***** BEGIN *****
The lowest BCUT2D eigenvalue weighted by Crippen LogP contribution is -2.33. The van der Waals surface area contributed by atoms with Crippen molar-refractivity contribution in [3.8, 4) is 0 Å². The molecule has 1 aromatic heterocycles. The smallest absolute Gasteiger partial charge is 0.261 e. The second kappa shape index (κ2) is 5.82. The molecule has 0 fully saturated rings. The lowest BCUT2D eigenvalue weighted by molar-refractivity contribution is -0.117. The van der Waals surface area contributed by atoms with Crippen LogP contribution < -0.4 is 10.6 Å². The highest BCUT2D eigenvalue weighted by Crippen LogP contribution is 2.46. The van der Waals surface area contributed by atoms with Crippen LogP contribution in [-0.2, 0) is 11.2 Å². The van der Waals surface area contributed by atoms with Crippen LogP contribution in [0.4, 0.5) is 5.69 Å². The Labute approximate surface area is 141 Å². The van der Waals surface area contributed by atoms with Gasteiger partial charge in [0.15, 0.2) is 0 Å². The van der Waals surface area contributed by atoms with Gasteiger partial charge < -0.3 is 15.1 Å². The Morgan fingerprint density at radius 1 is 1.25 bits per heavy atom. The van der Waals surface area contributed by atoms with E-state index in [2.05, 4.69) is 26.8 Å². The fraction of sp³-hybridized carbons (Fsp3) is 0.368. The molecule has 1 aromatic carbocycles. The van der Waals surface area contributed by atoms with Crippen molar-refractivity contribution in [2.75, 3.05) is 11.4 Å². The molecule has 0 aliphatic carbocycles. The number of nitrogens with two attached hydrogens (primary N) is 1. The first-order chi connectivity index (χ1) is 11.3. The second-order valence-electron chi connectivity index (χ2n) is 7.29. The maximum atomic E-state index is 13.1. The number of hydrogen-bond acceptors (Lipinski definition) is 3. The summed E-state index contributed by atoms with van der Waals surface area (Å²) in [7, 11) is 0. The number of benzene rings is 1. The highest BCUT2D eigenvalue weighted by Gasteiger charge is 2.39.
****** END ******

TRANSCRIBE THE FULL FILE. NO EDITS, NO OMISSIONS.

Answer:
The lowest BCUT2D eigenvalue weighted by Crippen LogP contribution is -2.33. The van der Waals surface area contributed by atoms with Crippen molar-refractivity contribution in [3.8, 4) is 0 Å². The molecule has 1 aromatic heterocycles. The smallest absolute Gasteiger partial charge is 0.261 e. The second kappa shape index (κ2) is 5.82. The molecule has 0 fully saturated rings. The lowest BCUT2D eigenvalue weighted by molar-refractivity contribution is -0.117. The van der Waals surface area contributed by atoms with Crippen LogP contribution < -0.4 is 10.6 Å². The highest BCUT2D eigenvalue weighted by Crippen LogP contribution is 2.46. The van der Waals surface area contributed by atoms with Crippen LogP contribution in [-0.2, 0) is 11.2 Å². The van der Waals surface area contributed by atoms with Crippen LogP contribution in [0.4, 0.5) is 5.69 Å². The Labute approximate surface area is 141 Å². The van der Waals surface area contributed by atoms with Gasteiger partial charge in [0.15, 0.2) is 0 Å². The van der Waals surface area contributed by atoms with Gasteiger partial charge < -0.3 is 15.1 Å². The Morgan fingerprint density at radius 1 is 1.25 bits per heavy atom. The van der Waals surface area contributed by atoms with E-state index in [2.05, 4.69) is 26.8 Å². The fraction of sp³-hybridized carbons (Fsp3) is 0.368. The molecule has 1 aromatic carbocycles. The van der Waals surface area contributed by atoms with Crippen molar-refractivity contribution in [2.75, 3.05) is 11.4 Å². The molecule has 0 aliphatic carbocycles. The number of nitrogens with two attached hydrogens (primary N) is 1. The first-order chi connectivity index (χ1) is 11.3. The second-order valence-electron chi connectivity index (χ2n) is 7.29. The maximum atomic E-state index is 13.1. The number of hydrogen-bond acceptors (Lipinski definition) is 3. The summed E-state index contributed by atoms with van der Waals surface area (Å²) in [7, 11) is 0. The number of benzene rings is 1. The highest BCUT2D eigenvalue weighted by Gasteiger charge is 2.39.